"Timing is Everything," Jack Piccolo

Pros: All the information you tried to find elsewhere and couldn’t, in one book
Cons: More explanation of “why” would be nice, but that would make for a HUGE book
Rating: 5 out of 5

First published 12/2/2000

On the back of this book it loudly proclaims: “The companion to every cookbook you will ever own!” And you know what? It’s right. How many times have you wondered how long you could store a fish in the freezer? How long it really takes to hard-boil eggs? What the cooking time would be if you decided to broil rather than grill your steak? And how many times have you pulled out a random cookbook to find the answers to these questions… and been left wanting? This cookbook calls itself “The Complete Timing Guide to Cooking,” and in many ways it was the answer to my kitchen prayers.

Part I of this book contains cooking times, and part II presents storage times. The cooking section has special sections on pressure cooking, and on microwaving, defrosting, and reheating. The storage section covers shelf storage, refrigerator storage, and freezer storage. And yes, this book is thorough! The first cooking section covers everything from dried beans to pasta to veggies to fruit to eggs, fish, shellfish, poultry, lamb, sausages, “variety meats,” and even – get this – game meats! And oh, that’s just a sampling of the topics.

Let’s look up “variety meats.” These are internal organs, like heart, kidneys, brain, and tongue. Oooh, tongue! I haven’t had that in years. Let’s see what it says about tongue. First there’s a general intro section, in which Mr. Piccolo explains that you really want a tongue of under three pounds for best flavor (although he gives more precise size ranges for the different types of tongue – beef, veal, pork, and lamb). Tongue can be cooked fresh, smoked, or pickled, served hot or cold.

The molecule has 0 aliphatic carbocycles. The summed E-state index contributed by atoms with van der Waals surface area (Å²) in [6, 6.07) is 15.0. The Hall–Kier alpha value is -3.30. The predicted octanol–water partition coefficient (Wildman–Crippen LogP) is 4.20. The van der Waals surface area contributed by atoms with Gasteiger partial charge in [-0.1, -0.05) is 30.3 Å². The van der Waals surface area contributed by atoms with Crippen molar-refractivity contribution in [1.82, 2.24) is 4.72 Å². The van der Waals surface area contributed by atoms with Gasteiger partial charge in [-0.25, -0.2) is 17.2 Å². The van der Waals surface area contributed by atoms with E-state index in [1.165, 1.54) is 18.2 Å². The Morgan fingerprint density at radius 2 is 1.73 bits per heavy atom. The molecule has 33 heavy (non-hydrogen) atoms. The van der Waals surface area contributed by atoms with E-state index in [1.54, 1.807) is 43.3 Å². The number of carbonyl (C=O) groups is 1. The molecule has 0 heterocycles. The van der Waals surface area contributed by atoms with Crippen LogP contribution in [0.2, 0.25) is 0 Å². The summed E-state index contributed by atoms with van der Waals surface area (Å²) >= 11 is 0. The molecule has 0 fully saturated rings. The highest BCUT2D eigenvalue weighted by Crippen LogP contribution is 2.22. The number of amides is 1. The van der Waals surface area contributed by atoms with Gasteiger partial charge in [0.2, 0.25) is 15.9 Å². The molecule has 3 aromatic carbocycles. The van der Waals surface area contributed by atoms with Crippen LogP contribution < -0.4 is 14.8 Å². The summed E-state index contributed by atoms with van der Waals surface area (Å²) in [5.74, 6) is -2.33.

Now let’s look at the actual cooking table. First there are good, thorough preparation instructions. F’rinstance, if it’s been pickled or smoked, you should blanch it in simmering water for ten minutes. It even explains that you should split the skin and peel it off after cooking. Then it goes on to explain three different ways to cook tongue: baking, braising, and poaching.

A Storage Example

This section starts out with some hints for warning signs to look for in stored food, things that indicate you should just throw the food out. Now that’s useful. We’ll start with “shelf storage,” which is storage of unopened packages. (There are also some hints on how to store things after you open them.) You can keep dried beans in an airtight container for a year. You can store bread in its original wrapper for 4-7 days. Cake mixes will last in a cool dry place for 9 months, unless it’s angel food, which will last for a year (I wonder why?). In the “refrigerator storage” section you’ll find hints on how to store things safely in the refrigerator. Apparently avocados should ripen at room temperature, and be stored in the crisper when fully ripe. They should last 10-14 days. You’ll even find details for broccoli rabe, chayote, kohlrabi, and sorrel. I wouldn’t claim that this book has everything, but it certainly has a lot!

There’s a special section on storing dairy products and eggs that includes clarified butter, whipped cream in an aerosol can, various types of eggs (uncooked, hard-cooked, just the whites (uncooked), and so on), and egg substitute. Ever wanted to know how long your baby food would last once opened? That’s in here too (answer: 2-3 days in the refrigerator, when stored in the original glass jar). And oh joy, notes on how to thaw frozen foods safely and efficiently!

This really is an essential book. It’ll make life easier for you, and make your food storage safer and simpler. It’ll help you to make sure your roast cooks evenly, and just the way you like it. You’ll find four different ways to cook a whole turkey, including approximate cooking times for different sizes. And all the information is in one, easy-to-navigate place, so you don’t have to run around wondering which cookbook you saw that set of instructions in anyway.

I can’t think of a single cook who couldn’t benefit from having this book!

Posted in Cooking, Reviews

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